It’s been a very long time coming but today the Federal Government finally released its response to the National Mental Health Commission’s Review of Mental Health Programmes and Services, Contributing lives, thriving communities.
Here’s the Government’s full response and the media release from Health Minister Sussan Ley, and this additional statement on the new single national mental health phone line (without a number yet, it will be rolled out over the next year).
In this Fact Sheet, the Government says the Commission’s review “highlighted the existing complexity, inefficiency and fragmentation of the mental health system.”
“There is a critical need for long-term reform,” it said, adding that the mental health consumer “is at the centre of the reforms”.
The focus of the reforms is primary mental health care services and areas of ongoing Commonwealth responsibility, while the response also encourages partnerships and better integration with other service providers.
It says work will immediately commence on nine key action areas. See them listed here below, and – further below in this post – early responses from the mental health sector, which has generally welcomed the the reforms though noted there is much to be viewed yet in the detail and implementation.
In a statement, the National Mental Health Commission said the government’s response was “a major step forward in enabling people to lead more contributing lives and for Australia to grow thriving communities” and represented “a ringing endorsement” of the strategic directions outlined in the Commission’s review. It said:
“The focus now must be on effective and efficient implementation, as well as on change management, to ensure the community reaps the full benefits of the reform package. It is critical that implementation actively engages key stakeholder groups across the mental health sector, and places individuals, families, carers and other support people at the centre.”
Follow the discussion on Twitter via the hashtag #mentalhealth.
1. Locally planned and commissioned mental health services and a new flexible primary health care funding pool
Primary Health Networks (PHNs) will lead mental health planning and integration at a regional level, in partnership with Local Hospital Networks, non-government organisations, Aboriginal and Torres Strait Islander organisations, National Disability Insurance Scheme (NDIS) providers, and drug and alcohol services.
From 2016, Commonwealth mental health programme funding will be transitioned to Primary Health Networks (PHNs) to form a newly created mental health flexible funding pool.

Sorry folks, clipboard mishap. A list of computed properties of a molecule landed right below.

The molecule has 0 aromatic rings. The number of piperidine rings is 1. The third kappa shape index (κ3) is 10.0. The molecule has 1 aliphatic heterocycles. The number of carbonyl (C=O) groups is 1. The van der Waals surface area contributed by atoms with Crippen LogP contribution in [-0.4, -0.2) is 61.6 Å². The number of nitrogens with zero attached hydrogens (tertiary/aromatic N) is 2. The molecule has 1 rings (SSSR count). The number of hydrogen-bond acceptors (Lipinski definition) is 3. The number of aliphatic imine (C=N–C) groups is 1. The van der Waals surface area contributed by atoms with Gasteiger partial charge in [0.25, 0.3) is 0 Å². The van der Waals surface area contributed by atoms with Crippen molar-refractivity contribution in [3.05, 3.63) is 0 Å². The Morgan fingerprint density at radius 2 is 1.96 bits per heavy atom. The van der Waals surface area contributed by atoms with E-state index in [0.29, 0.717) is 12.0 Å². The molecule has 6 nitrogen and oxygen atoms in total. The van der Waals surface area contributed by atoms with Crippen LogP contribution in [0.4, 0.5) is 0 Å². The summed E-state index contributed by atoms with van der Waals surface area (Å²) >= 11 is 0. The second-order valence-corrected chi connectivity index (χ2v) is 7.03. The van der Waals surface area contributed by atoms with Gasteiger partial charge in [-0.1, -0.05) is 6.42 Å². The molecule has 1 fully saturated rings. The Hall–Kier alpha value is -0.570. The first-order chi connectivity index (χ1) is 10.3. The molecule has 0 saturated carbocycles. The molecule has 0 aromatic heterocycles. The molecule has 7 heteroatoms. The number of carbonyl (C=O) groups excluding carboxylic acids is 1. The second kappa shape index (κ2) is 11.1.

PHNs will have the flexibility to use this funding to commission regionally delivered primary mental health services suited to local needs with in a stepped care model.
Mental health priorities for PHNs will include:
- regional mental health plans to identify needs and gaps, reduce duplication and remove inefficiencies
- improved links and innovative approaches to support clinical care coordination for people with severe mental illness and complex needs, including new joined up assessment arrangements integrating Aboriginal and Torres Strait Islander mental health and social and emotional wellbeing services and other services at a local level
- cross-sectoral approaches to early intervention for children and young people and commissioning of services to support to a broader group of young people with or at risk of mental illness
- a regional approach to suicide prevention, including community based activities and integrated post discharge care for people at high risk of suicide
- strategies to target services to people in rural and remote areas and other hard to reach and at risk populations.
2. A new easy to access digital mental health gateway
Online mental health interventions, including self-help and exchanges with clinicians, have proven benefits. For some people suffering from depression and anxiety, digital services can be as effective as face-to-face sessions.
A new digital mental health gateway will be the first point of service for people looking for information, advice or an online psychological service. It will encourage consumers to use digital interventions, where appropriate.